Sustainability is Big at DFW Airport—Real Big
Jul 06, 2012 11:43AM
Once again, everything’s bigger in Texas. Covering more than 18,000 acres, the Dallas-Ft. Worth International Airport is the third largest in the world in land mass and the ninthbusiest in passenger volume. It’s also pretty important to the North Texas economy and lucky for us, has embraced sustainability as a top priority.
Airport administrators see sustainability as a way to protect the environment, support its neighbors, increase business development and take the steps today to ensure tomorrow's success. Initiatives focus on reducing air emissions, using improved methods and building standards to conserve energy, pollution prevention, source reduction and waste minimization. Here are some highlights of the progress the airport has made.
The airport uses high-efficiency water fixtures in terminal restrooms that save an average of 5.5 million gallons of water per month, qualifying them as a recognized U.S. Environmental Protection Agency (EPA)WaterSense Promotional Partner. It is preparing to receive reclaimed water from the Village Creek Water Treatment Plant that will be used for irrigation, reducing potable water consumption.
Thirty percent of the airport’s purchased electricity comes from renewable wind energy. For the second year, EPA has awarded the airport membership into the Green Power Leadership Club, where it has established itself as a leader.
The airport’senergy management team has saved more than 12 million kWh of electricity and 240,000 MMBtu of gas energy by optimizing performance in existing facilities. Theengineering building sports a rooftop photovoltaic array made up of 693 solar panels that can produce up to 200,000 kWh of renewable electricity every year.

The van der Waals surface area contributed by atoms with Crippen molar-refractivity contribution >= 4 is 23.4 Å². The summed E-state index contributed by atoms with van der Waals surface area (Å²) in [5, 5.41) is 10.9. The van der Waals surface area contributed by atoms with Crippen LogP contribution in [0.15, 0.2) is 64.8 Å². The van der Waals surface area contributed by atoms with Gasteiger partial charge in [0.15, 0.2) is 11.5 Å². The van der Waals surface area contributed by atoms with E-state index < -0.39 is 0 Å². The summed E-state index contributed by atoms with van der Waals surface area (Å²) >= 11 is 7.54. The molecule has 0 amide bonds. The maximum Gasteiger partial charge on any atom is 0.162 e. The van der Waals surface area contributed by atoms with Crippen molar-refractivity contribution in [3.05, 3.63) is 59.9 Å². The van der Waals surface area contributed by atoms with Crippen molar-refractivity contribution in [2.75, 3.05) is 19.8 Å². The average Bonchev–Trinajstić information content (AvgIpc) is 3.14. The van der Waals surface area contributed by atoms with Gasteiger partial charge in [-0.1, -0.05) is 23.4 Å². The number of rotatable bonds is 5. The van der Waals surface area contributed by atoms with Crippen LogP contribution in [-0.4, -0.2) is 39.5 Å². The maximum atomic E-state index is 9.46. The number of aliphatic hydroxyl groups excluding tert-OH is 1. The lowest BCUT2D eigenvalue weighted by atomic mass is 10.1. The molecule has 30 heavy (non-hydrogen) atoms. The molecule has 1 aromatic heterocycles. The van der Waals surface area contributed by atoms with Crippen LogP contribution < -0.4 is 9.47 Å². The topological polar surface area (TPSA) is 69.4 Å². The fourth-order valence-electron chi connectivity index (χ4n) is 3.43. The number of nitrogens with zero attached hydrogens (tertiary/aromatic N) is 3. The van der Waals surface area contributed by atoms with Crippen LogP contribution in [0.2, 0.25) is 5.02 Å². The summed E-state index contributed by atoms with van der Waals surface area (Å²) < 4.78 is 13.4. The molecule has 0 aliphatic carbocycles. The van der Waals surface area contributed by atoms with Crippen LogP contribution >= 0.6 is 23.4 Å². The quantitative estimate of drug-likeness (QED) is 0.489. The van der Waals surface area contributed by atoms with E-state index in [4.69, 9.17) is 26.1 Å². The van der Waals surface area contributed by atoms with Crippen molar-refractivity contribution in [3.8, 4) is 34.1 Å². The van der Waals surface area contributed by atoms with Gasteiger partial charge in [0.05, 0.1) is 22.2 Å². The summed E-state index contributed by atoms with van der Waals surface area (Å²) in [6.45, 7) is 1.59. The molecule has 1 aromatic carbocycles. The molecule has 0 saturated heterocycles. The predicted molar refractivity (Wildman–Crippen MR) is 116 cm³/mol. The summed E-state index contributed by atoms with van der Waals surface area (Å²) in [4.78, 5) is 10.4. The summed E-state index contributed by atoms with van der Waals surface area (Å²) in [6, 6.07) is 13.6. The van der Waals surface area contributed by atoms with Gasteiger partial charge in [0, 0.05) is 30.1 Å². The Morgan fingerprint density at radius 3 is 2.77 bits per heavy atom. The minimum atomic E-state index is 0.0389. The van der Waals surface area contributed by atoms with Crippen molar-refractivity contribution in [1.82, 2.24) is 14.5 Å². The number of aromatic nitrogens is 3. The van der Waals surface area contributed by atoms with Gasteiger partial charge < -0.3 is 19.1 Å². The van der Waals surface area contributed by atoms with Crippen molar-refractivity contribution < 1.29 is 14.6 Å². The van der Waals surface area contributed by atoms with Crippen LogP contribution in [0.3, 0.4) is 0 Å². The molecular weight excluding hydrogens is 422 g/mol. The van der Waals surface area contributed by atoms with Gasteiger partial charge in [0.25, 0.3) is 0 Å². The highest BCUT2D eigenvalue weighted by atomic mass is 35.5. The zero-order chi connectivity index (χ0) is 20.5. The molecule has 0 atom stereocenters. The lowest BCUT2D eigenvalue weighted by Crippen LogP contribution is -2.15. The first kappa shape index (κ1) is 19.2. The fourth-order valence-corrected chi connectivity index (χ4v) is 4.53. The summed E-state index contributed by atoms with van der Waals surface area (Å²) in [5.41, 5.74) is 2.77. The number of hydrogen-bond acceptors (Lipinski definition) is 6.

The airport has a large fleet of buses and light-duty vehicles, and most are powered by compressed natural gas or other alternative fuels, eliminating 557 tons of nitrous oxideemissions, a precursor to ozone formation, from the atmosphere.
Airport recycling programs diverted more than 13,000 tons of material from local landfills last year, from paper and cardboard to electronics and used cooking oil.
DFW Fire Station 6, complete with rooftop solar thermal collectors, opened in September 2011, and its innovative design and features are the result of a successful collaboration between severalairport stakeholders. Sixty percent of the site is landscaped with drought-tolerant, native species plants and vegetation, while ultra low-flow plumbing fixtures reduce indoor water usage by 20 to 30 percent.
The airport has hosted its own Earth Day events the past several years for employees and local schoolchildren, to educate them about the importance of environmental stewardship.
A much-anticipated DFW Airport Dart light rail station is planned to open in December 2013 and will serve as the terminus of the Orange Line and the DART Cotton Belt rail lines, bringing sustainable mass transit to the airport in a big, big, way.
For more information about DFW Airport environmental progress, visit DFWAirport.com.